US 3476104 A
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Nov. 4, 1969 J. VI 3,476,104
FIXED DORSAL ELECTRODE SYSTEM FOR ELECTROCARDIOGRAPHY Filed Aug. 8, 1967 FIG. I.
INVENTOR James B. Davis BY [j zowA (YB Q2,
ATTORNEY United States Patent 3,476,104 FIXED DORSAL ELECTRODE SYSTEM FOR ELECTROCARDIOGRAPHY James B. Davis, 69 Ridgedale Drive,
Jackson, Tenn. 38301 Filed Aug. 8, 1967, Ser. No. 659,188 Int. Cl. A61b 5/04; A61n 1/04 U.S. Cl. 1282.06 7 Claims ABSTRACT OF THE DISCLOSURE BACKGROUND OF THE INVENTION The invention relates to the field of electrode-cardiography wherein readings are taken with conventional recording mechanism to enable a skilled cardiologist to determine the condition of a patients heart. It has been the common practice to engage separate electrodes at differ ent points relative to the front of the torso of a patient reclining on his back on a table or bed. These electrodes are wholly separate from each other and are placed in position by a technician who coats the selected spots on the body and/ or the electrodes to make suitable contact with the body. A suitable liquid or gelatinous material is used to assure the proper electrical contact. Other methods employed for this purpose involve the use of the electrodes fixed to the extremities of the human body, for example, by strapping electrodes around the wrists.
SUMMARY OF THE INVENTION The invention comprises two separate rectangular casings having a pair of electrodes carried by each casing and adapted for electrical connection with a conventional recording mechanism. These casings are placed on a table, and a patient with his back uncovered lies upon the casing to make efiicient electrical contact with the electrodes, the weight of the patients body assuring such electrical contact. In order that the two casings may be made in the form of a unit, a slide projects into each casing so that the distance between the electrodes of the two casings may be varied according to the height of the patient. When the apparatus is not in use, the slide permits the two casings to be moved into abutting relation to minimize space. Each casing carries in an edge thereof a pair of jacks electrically connected with the respective electrodes, and plugs from a conventional recording mechanism are plugged into the jacks to convey the electrical impulses to the recording mechanism.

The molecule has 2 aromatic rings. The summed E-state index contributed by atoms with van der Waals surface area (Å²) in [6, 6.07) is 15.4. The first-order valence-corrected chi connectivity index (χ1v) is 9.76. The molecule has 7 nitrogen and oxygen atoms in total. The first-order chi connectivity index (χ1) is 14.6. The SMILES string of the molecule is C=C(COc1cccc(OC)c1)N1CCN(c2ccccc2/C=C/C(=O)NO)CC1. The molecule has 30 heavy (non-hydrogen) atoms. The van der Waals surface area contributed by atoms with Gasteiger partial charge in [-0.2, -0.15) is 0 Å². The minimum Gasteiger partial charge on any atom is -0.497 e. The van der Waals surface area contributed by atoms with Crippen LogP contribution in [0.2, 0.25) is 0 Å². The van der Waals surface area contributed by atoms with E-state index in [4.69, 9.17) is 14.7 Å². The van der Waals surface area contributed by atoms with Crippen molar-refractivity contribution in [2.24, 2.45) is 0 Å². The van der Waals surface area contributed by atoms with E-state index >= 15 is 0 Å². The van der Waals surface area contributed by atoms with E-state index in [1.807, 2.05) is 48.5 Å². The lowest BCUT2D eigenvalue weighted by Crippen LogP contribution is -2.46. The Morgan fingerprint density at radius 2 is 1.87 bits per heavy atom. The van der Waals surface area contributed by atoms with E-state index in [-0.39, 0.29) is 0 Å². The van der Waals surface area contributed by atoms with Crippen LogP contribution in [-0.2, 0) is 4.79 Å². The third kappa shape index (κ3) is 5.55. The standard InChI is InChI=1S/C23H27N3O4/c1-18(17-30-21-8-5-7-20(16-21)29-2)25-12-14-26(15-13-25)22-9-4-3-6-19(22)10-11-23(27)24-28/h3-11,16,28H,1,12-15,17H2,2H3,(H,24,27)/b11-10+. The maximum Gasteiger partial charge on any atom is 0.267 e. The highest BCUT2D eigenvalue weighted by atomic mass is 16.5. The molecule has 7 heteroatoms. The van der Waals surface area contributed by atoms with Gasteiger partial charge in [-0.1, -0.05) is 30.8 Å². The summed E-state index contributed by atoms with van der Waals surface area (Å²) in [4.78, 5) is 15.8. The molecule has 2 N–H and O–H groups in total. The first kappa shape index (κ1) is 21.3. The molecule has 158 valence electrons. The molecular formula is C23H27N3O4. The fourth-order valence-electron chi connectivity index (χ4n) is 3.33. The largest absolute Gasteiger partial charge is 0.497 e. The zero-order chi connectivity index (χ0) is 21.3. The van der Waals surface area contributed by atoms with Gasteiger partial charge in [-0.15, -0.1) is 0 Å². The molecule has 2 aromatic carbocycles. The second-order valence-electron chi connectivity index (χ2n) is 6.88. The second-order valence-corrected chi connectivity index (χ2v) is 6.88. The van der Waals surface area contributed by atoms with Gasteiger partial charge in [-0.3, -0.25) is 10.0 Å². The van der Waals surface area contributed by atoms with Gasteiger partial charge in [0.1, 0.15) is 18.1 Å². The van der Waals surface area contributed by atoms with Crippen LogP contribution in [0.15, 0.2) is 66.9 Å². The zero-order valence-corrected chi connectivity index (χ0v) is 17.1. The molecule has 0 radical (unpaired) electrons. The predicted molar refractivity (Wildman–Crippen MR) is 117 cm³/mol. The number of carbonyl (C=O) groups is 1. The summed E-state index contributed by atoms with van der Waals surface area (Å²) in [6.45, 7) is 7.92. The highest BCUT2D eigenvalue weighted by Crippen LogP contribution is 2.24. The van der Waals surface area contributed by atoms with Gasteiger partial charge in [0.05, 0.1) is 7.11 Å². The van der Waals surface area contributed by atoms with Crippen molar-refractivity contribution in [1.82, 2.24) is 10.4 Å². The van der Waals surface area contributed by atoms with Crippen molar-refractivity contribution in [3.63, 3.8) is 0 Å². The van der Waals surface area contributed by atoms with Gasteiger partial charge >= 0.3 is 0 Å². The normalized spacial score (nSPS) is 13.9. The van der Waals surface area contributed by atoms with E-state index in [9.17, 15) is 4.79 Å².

BRIEF DESCRIPTION OF THE DRAWING FIGURE 1 is a fragmentary perspective view showing a table or the like with the device of the present invention in position on the table and connected to a recording mechanism, a patient being shown on the table in broken lines;
FIGURE 2 is a plan view of the device, parts being broken away; and
FIGURE 3 is an edge elevation of the device.
Referring to the drawings, the numeral 10 designates a table or other support upon which a patient 11 lies prone on his or her back with the back uncovered to make proper electrical contact with the elements to be described.
The present device compn'ses a pair of casing sections 12 of hollow construction, each provided with electrodes 14 preferably set in insulation 15 carried by the casing sections.
Each casing has an inner casing 16 having side walls 17 parallel to each other and remote end walls 18. Each side wall 17 turns inwardly as at 19 and its extremity extending into the casing 17. The extremities 20 serve as guides for a slide 22 which serves to permanently connect the two casing sections to each other for convenience in handling. At opposite extremities, the slide 22 is provided with outstanding lugs 23 engageable with the extremities 20 to limit movement of the casings 12 away from each other. When the apparatus is not in use, the casings 12 may be pushed together so that their adjacent edges 25 will move into abutting relation-ship.
To facilitate the use of the apparatus as described below, one of the casing sections is provided with an arrow 28.
One electrode of each casing is provided with a wire 30 leading to a jack 31 carried by the adjacent end wall of the casing. The back wall 18 of each casing 17 is spaced from the back wall 32 of each casing 12 to provide a space for the passage of a conductive wire 33 to a second jack 34. Thus, the two electrodes of each casing 12 are connected to jacks, and wires 35, leading to a conventional recording mechanism 36 may be plugged into the jacks 31 and 34.